Link's members are laid out like so: nsLinkState mLinkState; mutable nsCOMPtr<nsIURI> mCachedURI; bool mRegistered; Element * const mElement; // Strong reference to History. The link has to unregister before History // can disappear. nsCOMPtr<IHistory> mHistory; Besides this introducing 11 (!) bytes of padding on a 64-bit system, there's no need for mLinkState to be a full integer. nsLinkState only has a handful of values. mLinkState should be a PRUInt16 or similar; mRegistered could then be packed with it, which would save a word on 32-bit and 64-bit systems.
Created attachment 617105 [details] [diff] [review] Patch (v1)
Comment on attachment 617105 [details] [diff] [review] Patch (v1) r=me. I wish compilers would get with the program and just let us declare the sizes of enums!
(In reply to Boris Zbarsky (:bz) from comment #2) > r=me. I wish compilers would get with the program and just let us declare > the sizes of enums! If you're holding your breath to inject some sanity into any C++ compiler soon, be warned that you might need to hold it for way longer than recommended by the medical community. :-)
Nathan, thanks for filing this bug. :-) https://hg.mozilla.org/projects/birch/rev/25f093f5a4bd
5 years ago
We don't need sanity. We just need to drop gcc 4.2 on Mac and switch to clang with -std=c++0x. Well, and probably turn on c++0x mode in gcc on Linux too.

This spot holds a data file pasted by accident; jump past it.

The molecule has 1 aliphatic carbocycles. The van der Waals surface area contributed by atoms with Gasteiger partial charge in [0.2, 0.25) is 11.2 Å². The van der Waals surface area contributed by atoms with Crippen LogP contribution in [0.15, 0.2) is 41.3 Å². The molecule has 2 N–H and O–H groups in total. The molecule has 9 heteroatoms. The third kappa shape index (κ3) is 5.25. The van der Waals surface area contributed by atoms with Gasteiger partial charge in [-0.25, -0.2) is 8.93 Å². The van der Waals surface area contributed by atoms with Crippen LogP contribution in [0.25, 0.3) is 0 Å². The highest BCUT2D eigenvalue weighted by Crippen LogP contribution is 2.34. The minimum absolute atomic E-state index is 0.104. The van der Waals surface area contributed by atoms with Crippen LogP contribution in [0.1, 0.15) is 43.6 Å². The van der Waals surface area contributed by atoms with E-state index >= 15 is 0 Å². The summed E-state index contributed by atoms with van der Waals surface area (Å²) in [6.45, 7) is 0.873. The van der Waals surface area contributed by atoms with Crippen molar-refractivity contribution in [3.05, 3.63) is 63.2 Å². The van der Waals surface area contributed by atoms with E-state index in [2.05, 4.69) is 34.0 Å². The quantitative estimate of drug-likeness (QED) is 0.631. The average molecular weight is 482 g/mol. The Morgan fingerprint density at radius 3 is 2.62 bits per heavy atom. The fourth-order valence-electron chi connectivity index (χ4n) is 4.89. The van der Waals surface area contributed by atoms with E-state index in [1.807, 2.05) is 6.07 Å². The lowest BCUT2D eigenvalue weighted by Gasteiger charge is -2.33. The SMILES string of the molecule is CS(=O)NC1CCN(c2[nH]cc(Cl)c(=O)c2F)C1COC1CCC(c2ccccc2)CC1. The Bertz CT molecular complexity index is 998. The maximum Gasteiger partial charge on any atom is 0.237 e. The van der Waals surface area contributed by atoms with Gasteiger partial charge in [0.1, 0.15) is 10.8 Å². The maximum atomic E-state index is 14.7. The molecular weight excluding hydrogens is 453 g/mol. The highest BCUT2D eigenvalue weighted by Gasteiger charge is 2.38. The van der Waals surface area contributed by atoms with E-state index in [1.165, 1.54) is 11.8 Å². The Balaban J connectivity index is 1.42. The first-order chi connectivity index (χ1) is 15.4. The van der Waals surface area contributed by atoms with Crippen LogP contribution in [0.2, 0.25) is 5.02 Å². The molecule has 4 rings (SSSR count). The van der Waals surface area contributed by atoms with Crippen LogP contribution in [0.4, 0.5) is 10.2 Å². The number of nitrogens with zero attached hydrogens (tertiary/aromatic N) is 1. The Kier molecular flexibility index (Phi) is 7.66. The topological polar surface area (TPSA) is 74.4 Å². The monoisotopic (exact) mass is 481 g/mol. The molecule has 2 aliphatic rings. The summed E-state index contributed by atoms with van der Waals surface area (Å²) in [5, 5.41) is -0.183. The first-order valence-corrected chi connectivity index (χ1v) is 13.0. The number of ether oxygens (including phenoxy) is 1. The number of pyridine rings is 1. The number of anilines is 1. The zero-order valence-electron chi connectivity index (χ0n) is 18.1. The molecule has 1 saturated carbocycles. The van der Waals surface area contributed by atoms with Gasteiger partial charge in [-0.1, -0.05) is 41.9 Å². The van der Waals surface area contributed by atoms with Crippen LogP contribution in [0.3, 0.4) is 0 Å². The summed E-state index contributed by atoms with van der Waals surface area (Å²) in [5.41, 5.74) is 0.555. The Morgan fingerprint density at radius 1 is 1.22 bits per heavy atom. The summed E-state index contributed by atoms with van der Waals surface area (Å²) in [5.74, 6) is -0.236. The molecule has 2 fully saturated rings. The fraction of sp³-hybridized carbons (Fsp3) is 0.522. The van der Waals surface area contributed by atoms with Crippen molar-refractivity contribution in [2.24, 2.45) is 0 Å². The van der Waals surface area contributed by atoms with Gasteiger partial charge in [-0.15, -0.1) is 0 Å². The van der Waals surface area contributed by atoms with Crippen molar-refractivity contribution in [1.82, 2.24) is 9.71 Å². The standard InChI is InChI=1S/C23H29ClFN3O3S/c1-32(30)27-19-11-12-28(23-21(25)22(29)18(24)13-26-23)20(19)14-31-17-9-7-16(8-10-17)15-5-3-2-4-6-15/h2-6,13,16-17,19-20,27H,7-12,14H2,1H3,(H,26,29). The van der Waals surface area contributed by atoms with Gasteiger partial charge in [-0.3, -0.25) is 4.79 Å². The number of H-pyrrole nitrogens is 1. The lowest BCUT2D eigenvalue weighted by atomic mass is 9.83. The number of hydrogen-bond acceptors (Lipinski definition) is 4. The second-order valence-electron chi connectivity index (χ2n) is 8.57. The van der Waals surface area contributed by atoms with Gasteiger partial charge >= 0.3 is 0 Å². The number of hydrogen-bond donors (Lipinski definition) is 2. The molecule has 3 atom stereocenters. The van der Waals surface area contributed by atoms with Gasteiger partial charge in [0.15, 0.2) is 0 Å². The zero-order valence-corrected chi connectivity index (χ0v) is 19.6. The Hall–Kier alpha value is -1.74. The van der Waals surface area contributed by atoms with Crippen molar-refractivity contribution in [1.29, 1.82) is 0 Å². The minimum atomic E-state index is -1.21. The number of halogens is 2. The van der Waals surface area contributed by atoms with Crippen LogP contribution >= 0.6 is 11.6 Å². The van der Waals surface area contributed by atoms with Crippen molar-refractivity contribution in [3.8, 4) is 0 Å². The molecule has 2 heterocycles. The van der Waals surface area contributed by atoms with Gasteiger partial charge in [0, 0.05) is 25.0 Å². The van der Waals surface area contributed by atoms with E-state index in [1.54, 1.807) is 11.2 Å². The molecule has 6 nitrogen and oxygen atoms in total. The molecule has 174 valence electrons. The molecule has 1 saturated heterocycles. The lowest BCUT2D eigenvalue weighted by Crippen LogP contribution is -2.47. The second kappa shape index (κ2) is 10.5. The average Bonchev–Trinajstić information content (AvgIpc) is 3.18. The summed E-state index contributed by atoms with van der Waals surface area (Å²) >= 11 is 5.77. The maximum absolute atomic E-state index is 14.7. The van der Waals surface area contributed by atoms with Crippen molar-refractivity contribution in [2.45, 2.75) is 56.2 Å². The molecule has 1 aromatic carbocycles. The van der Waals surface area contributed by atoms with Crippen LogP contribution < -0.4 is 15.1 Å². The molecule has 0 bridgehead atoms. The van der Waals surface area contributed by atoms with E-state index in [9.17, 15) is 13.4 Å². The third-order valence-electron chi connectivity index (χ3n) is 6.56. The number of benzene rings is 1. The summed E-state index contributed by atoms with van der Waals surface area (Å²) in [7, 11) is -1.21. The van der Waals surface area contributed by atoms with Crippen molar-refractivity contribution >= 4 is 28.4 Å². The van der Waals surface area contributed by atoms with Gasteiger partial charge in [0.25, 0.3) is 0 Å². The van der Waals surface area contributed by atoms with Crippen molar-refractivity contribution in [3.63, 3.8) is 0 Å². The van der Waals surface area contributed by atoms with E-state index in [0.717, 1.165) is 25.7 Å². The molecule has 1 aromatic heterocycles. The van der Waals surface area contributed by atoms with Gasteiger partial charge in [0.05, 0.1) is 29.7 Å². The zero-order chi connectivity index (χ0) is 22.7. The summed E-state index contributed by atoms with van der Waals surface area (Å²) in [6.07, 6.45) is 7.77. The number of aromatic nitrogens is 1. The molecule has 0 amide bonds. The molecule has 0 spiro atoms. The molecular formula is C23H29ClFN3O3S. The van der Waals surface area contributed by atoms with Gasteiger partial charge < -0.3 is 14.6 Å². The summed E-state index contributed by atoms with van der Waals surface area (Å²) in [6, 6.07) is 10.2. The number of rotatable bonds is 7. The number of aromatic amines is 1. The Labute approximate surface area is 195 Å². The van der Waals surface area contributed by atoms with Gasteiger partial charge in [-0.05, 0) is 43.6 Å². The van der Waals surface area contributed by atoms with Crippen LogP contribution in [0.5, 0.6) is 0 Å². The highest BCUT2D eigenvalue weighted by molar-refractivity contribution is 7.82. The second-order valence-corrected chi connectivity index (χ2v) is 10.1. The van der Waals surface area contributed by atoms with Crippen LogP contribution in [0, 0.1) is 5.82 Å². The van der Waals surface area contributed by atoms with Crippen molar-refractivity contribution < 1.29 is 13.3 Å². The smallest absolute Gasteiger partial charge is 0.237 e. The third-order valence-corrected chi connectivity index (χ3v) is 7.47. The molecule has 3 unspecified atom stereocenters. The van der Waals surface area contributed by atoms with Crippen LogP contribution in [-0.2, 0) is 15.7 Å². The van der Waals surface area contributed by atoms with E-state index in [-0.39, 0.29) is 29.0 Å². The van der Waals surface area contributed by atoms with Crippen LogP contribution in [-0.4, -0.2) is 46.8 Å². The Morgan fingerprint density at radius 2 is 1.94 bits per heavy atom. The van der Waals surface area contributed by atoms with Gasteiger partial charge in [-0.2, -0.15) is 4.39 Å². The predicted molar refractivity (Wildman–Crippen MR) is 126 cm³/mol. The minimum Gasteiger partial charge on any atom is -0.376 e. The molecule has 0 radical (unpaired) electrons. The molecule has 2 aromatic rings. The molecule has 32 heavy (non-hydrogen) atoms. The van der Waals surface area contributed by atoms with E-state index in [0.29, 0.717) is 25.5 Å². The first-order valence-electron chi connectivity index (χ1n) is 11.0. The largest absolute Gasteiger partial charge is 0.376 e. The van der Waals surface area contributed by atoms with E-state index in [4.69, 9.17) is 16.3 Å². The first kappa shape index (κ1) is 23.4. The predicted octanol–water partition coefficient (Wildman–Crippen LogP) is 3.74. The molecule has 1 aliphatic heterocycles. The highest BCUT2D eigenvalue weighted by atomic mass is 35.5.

Nice patch! I had to use PRInt16 instead of a sized enum in bug 712865 as well. What were the before and after sizes (on both 32-bit and 64-bit)? And roughly how many Link objects do we have live at a time?
It depends on the page. Basically, one per <a> or <link> or <area> element. So order of dozens to hundreds per page, though pathological cases could have tens of thousands on a page, of course.
(In reply to Nicholas Nethercote [:njn] from comment #6) > Nice patch! I had to use PRInt16 instead of a sized enum in bug 712865 as > well. > > What were the before and after sizes (on both 32-bit and 64-bit)? And > roughly how many Link objects do we have live at a time? This should save 4 bytes on 32-bit and 8 bytes on 64-bit per Link object.
> This should save 4 bytes on 32-bit and 8 bytes on 64-bit per Link object. I should have guessed that from the bug title :) Thanks for clarifying!